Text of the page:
After almost twenty years, England had again become the focal point of Edward Kassner’s business. With the arrival of the singer-songwriter limiting the traditional role of independent publishers, the need for an affiliated record company became apparent to Edward. In 1966, he set up President Records Ltd and, within a year, the label had achieved its first chart successes with records by The Symbols and Felice Taylor, the latter a top 20 entry for the Barry White-co-written I Feel Love Comin’ On.
Edward’s next discovery was Britain’s first successful racially-mixed group, The Equals, who stormed to the top of every European chart with Baby Come Back written by teenage band member Eddy Grant. Eddy Grant, whose father would have preferred him to become a doctor, acknowledges that Edward Kassner is responsible for his musical career. Indeed, there is a long list of artists, composers and music business leaders who would say the same of themselves.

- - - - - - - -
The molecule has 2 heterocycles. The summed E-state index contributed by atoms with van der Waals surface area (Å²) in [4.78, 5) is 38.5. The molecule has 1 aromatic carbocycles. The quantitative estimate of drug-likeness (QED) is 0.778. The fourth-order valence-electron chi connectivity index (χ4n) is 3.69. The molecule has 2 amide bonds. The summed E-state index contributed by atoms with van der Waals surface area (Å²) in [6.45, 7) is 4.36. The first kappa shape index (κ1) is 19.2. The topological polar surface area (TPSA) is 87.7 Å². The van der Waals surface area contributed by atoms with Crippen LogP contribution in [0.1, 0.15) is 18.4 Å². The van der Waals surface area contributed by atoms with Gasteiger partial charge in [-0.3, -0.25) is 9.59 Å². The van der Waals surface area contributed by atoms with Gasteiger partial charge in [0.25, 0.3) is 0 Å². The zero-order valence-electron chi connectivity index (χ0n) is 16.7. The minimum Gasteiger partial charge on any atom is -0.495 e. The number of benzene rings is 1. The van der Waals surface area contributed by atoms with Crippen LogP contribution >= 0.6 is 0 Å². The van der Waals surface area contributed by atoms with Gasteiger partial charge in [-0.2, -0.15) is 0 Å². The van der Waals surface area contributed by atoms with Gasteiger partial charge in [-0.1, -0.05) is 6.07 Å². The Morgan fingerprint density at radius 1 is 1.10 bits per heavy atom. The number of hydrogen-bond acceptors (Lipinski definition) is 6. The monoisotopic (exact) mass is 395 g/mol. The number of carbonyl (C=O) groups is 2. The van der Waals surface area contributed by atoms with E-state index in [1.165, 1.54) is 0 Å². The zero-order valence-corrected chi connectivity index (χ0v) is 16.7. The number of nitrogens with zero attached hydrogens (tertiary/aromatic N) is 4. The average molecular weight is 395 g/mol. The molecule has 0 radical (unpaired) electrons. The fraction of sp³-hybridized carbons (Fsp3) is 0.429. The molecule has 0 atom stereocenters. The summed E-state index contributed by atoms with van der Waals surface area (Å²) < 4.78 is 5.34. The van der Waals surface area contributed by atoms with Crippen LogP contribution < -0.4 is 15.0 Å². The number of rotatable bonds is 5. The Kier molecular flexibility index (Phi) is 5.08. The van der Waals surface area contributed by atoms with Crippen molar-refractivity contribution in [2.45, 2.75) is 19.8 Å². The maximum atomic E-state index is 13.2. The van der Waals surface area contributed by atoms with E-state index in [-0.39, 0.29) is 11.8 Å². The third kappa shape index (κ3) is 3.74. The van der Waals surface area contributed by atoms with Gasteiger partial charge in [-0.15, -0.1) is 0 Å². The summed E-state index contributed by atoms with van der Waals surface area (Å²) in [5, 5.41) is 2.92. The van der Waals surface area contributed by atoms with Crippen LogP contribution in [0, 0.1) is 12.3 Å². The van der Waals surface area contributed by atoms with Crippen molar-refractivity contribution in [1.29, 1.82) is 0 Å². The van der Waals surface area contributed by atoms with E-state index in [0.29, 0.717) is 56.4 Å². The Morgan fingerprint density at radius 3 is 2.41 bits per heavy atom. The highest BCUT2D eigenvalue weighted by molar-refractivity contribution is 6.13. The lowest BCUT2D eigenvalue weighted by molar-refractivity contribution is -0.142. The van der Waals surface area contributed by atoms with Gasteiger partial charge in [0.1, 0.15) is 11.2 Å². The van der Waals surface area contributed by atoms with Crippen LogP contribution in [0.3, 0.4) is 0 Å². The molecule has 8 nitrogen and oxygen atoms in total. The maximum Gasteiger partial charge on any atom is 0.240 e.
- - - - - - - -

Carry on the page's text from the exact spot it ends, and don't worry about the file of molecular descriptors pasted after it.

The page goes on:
Success continued through the ’70s for both the Kassner publishing and record companies. A licensing deal with a small Miami-based independent record company, TK Records, brought the 1974 disco phenomenon and best-seller, Rock Your Baby by George McCrae to the UK, giving President its second No.1. On a visit to TK’s recording studios, Edward heard the B-side of a then unknown group and again proved his uncanny knack for judging popular taste, announcing that “in the UK this would be a smash”. He brought the tapes back to England and within a matter of weeks Queen of Clubs was high in the UK Top Ten, leading to a run of hits for K.C. & The Sunshine Band.
The ’80s saw production deals with rock legends Denny Laine, Eddie Hardin, Mike d’Abo and Ray Fenwick and, most significantly, keyboard wizard Rick Wakeman, whose long association with the Kassner group, first as artist and then as writer, has produced over thirty albums and more than a hundred copyrights. Edward continued at the helm of the Kassner group until his death in 1996. He left a legacy of one of the great independent music organizations which his son, David continues to grow today.